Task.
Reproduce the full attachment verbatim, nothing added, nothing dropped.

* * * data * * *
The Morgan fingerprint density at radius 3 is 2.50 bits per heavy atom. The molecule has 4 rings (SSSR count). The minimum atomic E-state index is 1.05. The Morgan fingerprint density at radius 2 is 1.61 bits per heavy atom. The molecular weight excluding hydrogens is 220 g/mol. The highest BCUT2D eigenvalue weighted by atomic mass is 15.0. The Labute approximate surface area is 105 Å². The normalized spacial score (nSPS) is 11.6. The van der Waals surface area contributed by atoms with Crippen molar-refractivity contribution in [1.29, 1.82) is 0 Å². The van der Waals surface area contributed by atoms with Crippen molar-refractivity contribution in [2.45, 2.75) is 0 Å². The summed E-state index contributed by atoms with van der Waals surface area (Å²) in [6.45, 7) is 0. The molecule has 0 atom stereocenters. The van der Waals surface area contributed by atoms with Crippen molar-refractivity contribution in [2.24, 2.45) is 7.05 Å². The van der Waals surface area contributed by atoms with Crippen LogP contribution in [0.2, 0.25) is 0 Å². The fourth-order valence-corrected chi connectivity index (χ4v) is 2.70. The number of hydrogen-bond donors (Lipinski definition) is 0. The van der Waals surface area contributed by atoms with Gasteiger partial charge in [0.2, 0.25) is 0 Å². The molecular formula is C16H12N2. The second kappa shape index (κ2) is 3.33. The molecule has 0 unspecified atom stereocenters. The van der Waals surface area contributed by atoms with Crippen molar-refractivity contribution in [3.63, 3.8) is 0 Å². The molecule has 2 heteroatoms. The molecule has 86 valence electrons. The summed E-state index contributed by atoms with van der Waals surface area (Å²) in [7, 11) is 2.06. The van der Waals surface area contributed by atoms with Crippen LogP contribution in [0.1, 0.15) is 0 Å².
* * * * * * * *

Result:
The Morgan fingerprint density at radius 3 is 2.50 bits per heavy atom. The molecule has 4 rings (SSSR count). The minimum atomic E-state index is 1.05. The Morgan fingerprint density at radius 2 is 1.61 bits per heavy atom. The molecular weight excluding hydrogens is 220 g/mol. The highest BCUT2D eigenvalue weighted by atomic mass is 15.0. The Labute approximate surface area is 105 Å². The normalized spacial score (nSPS) is 11.6. The van der Waals surface area contributed by atoms with Crippen molar-refractivity contribution in [1.29, 1.82) is 0 Å². The van der Waals surface area contributed by atoms with Crippen molar-refractivity contribution in [2.45, 2.75) is 0 Å². The summed E-state index contributed by atoms with van der Waals surface area (Å²) in [6.45, 7) is 0. The molecule has 0 atom stereocenters. The van der Waals surface area contributed by atoms with Crippen molar-refractivity contribution in [2.24, 2.45) is 7.05 Å². The van der Waals surface area contributed by atoms with Crippen LogP contribution in [0.2, 0.25) is 0 Å². The fourth-order valence-corrected chi connectivity index (χ4v) is 2.70. The number of hydrogen-bond donors (Lipinski definition) is 0. The van der Waals surface area contributed by atoms with Gasteiger partial charge in [0.2, 0.25) is 0 Å². The molecular formula is C16H12N2. The second kappa shape index (κ2) is 3.33. The molecule has 0 unspecified atom stereocenters. The van der Waals surface area contributed by atoms with Crippen molar-refractivity contribution in [3.63, 3.8) is 0 Å². The molecule has 2 heteroatoms. The molecule has 86 valence electrons. The summed E-state index contributed by atoms with van der Waals surface area (Å²) in [7, 11) is 2.06. The van der Waals surface area contributed by atoms with Crippen LogP contribution in [0.1, 0.15) is 0 Å².